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1. What is differential protection?
Differential protection operates when it has determined that the difference between the current going into the transformer and coming out of the transformer has exceeded a pre-determined amount.
2. What is the advantage of using differential protection over simple over-current protection to protect transformers?
The advantage of differential protection over simple over-current protection is that differential protection can detect internal faults because differential protection operates when there is a difference between current going into the transformer and coming out of the transformer that has exceeded a pre-determined amount.
3. What is the limitation of using over-current relays to employ differential protection?
The limitation of using over-current relays to employ differential protection is that CTs don’t preform exactly alike and the ratios don’t always match causing a differential error current to flow during an external fault. The overcurrent relay must be set above any error current that can flow on an external fault. This reduces sensitivity. These settings may compromise the ability to detect low-magnitude internal faults.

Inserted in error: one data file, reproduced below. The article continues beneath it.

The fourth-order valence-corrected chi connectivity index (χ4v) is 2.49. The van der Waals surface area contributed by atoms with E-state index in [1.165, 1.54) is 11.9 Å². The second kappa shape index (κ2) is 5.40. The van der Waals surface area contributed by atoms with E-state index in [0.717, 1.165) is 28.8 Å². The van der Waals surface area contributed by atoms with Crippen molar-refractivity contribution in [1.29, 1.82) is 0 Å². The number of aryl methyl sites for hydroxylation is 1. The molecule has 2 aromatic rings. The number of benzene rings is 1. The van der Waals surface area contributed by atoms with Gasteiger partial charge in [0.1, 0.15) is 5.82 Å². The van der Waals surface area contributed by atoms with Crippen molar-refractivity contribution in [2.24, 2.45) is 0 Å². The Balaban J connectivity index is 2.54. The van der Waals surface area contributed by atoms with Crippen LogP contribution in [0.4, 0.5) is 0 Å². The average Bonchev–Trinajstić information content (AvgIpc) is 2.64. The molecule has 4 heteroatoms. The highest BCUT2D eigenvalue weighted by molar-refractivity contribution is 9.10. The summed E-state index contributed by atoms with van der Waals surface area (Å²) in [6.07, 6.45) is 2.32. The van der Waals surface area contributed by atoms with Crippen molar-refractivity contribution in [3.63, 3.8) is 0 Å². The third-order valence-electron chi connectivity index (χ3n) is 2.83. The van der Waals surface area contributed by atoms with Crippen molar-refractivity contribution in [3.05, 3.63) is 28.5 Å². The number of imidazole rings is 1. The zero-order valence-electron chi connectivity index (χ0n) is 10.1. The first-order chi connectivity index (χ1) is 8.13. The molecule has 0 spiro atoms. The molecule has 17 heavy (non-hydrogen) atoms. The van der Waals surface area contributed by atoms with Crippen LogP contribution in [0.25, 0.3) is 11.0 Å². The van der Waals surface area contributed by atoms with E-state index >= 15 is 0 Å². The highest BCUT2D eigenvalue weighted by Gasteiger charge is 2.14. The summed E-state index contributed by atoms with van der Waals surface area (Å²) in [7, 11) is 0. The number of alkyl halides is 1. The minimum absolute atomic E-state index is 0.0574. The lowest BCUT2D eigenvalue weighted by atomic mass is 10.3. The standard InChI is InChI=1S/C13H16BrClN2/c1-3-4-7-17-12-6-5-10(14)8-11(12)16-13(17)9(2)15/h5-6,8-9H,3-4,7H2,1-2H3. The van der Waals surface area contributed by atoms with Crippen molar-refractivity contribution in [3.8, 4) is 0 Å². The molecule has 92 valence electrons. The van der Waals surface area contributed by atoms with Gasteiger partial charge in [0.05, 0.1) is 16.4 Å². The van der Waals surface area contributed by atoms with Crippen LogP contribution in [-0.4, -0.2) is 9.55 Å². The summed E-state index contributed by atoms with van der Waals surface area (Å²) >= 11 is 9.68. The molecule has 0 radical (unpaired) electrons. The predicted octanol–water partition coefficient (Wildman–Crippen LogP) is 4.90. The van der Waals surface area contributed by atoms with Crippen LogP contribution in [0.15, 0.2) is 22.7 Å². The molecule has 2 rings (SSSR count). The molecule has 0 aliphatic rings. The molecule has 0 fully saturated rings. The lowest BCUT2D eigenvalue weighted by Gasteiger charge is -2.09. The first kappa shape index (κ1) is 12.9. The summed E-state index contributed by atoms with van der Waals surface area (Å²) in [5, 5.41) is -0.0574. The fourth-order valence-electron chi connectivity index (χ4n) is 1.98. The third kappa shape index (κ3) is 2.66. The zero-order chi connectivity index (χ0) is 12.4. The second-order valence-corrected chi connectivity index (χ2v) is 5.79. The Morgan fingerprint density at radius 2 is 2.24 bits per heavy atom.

4. How do percentage differential relays increase the sensitivity of differential protection?
Percentage differential relays use operate and restraint coil which, during an external fault, high magnitude current flows through the restraint windings and only the differential current flows through the operating coil. The higher the current on a through fault, the more differential current required to operate the relay.
On an internal fault, the high magnitude differential current overcomes the restraint, and the relay operates